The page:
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Jamaica Explains New Transfer Pricing Rules

by Mike Godfrey,, Washington

07 January 2016

Jamaica has released information explaining its new transfer pricing regime, with transfer pricing documentation due on March 15, 2016.

According to the Government, 2015 amendments to the Income Tax Act were intended to remove any subjectivity in the administration of transfer pricing rules. The Government said: "Taxpayers have always had the obligation to account for connected party transactions on an arm's length basis. However the initial burden was placed on the Commissioner General to determine whether or not the transactions were in accordance with the Arm's Length Principle."

"The 2015 amendments to the Income Tax Act now provides for the taxpayer in declaring his business activities for the year to inform the Commissioner General of the bases used to arrive at the declared transfer prices. This is in keeping with the self-assessment system where the taxpayer would be privy to all the terms and conditions governing their business transactions. Cabinet had approved the introduction of Transfer Pricing Rules in 2011. The Bill was subsequently tabled by the Minister of Finance on the May 5, 2015, and was debated and passed in November, incorporating suggested amendments by external stakeholders. Effective year of assessment 2015, all taxpayers engaging in connected party transactions will be required to complete a Related Party Transaction Schedule (Schedule 8) to be attached to the Income Tax Return and submitted by March 15, 2016."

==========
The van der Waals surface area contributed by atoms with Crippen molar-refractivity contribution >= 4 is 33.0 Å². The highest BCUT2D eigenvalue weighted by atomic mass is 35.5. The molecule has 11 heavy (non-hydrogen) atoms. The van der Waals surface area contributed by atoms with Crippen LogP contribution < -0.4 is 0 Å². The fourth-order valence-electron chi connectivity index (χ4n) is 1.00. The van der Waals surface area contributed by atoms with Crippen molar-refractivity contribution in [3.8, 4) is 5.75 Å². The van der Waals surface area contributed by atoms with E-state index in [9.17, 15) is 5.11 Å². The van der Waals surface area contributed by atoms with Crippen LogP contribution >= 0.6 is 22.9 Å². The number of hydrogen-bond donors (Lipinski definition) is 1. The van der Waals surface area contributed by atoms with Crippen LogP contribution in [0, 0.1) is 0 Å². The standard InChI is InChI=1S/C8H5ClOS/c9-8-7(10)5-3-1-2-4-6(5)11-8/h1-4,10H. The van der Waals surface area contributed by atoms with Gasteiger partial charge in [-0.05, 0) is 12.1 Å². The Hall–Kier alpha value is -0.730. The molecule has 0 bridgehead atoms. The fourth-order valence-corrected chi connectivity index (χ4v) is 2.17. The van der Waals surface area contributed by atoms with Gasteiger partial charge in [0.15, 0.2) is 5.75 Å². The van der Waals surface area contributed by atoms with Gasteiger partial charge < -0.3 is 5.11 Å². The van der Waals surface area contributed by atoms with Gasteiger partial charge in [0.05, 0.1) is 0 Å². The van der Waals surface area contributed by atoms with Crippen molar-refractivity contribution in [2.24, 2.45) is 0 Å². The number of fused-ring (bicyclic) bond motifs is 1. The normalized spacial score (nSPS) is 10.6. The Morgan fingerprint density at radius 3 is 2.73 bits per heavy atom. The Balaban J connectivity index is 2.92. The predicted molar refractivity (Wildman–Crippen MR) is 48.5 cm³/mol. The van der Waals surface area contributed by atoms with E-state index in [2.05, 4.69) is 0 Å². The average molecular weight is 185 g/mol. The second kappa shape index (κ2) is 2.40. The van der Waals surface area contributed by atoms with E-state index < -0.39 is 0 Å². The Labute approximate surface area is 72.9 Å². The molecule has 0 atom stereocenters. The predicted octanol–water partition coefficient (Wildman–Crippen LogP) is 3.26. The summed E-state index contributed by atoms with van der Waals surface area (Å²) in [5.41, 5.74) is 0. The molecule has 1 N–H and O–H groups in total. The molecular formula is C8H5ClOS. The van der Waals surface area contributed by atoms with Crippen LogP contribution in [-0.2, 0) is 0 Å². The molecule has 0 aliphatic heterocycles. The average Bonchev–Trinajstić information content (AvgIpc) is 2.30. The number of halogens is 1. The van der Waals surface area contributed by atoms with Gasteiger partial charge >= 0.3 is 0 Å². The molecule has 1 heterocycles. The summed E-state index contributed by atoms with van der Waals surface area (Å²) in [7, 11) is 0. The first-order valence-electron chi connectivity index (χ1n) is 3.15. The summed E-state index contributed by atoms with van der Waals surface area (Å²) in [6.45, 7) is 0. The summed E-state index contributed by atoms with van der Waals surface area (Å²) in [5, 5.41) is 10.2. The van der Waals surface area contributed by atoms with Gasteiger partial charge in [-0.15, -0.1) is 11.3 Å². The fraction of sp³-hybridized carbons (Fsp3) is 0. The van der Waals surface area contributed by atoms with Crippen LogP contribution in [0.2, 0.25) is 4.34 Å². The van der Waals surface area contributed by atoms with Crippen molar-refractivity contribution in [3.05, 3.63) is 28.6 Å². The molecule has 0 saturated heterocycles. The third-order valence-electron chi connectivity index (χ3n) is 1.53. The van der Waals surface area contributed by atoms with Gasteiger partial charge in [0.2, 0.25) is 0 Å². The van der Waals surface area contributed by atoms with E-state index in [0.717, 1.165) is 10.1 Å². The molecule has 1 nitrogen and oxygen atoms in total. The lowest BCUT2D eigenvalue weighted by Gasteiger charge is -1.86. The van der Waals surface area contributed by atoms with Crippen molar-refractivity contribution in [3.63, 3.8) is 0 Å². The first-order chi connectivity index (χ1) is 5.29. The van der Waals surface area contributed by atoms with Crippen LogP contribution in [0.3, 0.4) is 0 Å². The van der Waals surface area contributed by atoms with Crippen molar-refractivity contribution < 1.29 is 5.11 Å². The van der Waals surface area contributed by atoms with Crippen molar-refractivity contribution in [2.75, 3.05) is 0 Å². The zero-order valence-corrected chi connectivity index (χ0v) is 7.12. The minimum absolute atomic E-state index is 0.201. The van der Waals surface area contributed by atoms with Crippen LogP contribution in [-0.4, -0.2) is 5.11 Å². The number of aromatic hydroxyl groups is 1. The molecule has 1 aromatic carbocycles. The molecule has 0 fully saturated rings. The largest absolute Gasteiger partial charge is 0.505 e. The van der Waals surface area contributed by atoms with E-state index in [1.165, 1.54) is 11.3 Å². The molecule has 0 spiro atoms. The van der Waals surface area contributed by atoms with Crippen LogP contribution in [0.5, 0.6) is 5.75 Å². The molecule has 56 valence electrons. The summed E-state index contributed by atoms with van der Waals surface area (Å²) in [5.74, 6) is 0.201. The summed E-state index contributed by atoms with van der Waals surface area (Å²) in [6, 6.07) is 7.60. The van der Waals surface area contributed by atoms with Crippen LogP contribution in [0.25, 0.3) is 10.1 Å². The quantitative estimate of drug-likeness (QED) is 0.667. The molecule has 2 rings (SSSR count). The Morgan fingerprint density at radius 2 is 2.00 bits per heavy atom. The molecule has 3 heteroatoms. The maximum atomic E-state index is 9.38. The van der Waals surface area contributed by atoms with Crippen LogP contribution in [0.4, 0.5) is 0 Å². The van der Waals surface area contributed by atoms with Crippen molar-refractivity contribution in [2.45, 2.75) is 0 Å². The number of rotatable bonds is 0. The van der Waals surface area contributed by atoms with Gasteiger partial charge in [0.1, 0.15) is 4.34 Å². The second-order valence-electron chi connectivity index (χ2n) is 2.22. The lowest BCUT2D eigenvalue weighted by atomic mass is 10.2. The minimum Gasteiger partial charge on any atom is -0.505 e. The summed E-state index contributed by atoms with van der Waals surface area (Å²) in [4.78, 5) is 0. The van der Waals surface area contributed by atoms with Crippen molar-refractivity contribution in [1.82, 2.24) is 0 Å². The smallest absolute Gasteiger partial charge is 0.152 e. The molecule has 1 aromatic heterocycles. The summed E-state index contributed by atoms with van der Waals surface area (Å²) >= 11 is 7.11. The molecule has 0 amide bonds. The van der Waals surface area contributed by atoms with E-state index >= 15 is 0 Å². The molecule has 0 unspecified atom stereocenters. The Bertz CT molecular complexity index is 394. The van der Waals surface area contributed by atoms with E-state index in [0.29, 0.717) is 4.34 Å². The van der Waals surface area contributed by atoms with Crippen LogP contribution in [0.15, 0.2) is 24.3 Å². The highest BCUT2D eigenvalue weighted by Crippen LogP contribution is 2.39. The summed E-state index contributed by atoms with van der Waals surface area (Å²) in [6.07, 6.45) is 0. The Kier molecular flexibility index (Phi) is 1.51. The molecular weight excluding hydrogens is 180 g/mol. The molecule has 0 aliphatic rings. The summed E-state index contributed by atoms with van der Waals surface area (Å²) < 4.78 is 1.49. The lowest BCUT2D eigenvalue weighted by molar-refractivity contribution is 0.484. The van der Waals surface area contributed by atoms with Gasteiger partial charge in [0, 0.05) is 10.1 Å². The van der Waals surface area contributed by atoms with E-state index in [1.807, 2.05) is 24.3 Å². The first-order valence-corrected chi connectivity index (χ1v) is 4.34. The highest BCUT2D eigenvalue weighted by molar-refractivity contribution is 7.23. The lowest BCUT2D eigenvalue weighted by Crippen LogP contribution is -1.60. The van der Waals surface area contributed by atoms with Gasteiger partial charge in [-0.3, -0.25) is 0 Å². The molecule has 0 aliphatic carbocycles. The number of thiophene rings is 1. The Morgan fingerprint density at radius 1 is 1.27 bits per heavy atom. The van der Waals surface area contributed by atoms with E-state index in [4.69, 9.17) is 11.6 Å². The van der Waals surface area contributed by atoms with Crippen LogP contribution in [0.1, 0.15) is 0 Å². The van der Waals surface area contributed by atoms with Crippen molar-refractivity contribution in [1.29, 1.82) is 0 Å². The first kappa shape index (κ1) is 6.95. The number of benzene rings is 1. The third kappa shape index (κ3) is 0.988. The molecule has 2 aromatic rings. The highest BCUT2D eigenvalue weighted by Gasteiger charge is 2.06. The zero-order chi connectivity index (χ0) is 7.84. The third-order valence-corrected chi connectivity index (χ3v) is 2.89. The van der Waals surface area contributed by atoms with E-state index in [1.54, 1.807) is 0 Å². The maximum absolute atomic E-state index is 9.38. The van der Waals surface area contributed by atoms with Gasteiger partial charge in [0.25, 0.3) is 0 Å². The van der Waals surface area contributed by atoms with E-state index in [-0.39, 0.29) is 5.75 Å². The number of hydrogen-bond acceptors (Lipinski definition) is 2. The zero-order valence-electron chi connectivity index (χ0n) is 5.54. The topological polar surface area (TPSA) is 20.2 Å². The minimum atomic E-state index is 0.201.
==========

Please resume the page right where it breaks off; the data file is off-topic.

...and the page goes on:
Only large taxpayers whose gross annual revenue equals or exceeds JMD500m (USD416,500) are required to maintain transfer pricing documentation at the time of their transactions, to determine whether the transfer price used is in accordance with the Arm's Length Principle. No penalties will be applied for year of assessment 2015, for failure to report transactions with related parties, or for the failure to provide a complete return or schedule. However penalties will be imposed for year of assessment 2016 and beyond.

The Government said large taxpayers with turnover of JMD500m or more with connected party transactions are therefore encouraged to engage the Technical Specialist Unit and the Large Taxpayer Office in determining the most appropriate methodology to be applied in a given transaction.

Taxpayers who are engaged in highly complex transactions or specialized industries may approach the Commissioner General of Tax Administration Jamaica (TAJ) with a view to negotiate an Advance Pricing Agreement. The negotiating parties are to determine the commencement of the agreement, which will not be retroactive.

Tax Administration Jamaica and Revenue Appeals Division staff has undergone extensive training in Transfer Pricing Rules, this is expected to continue in January 2016 along with the sensitization of external stakeholders. Technical assistance is being provided by the Organization for Economic Cooperation and Development (OECD).

TAGS: Finance | Transfer Pricing | tax | business | training | law | Jamaica | transfer pricing | penalties | Tax

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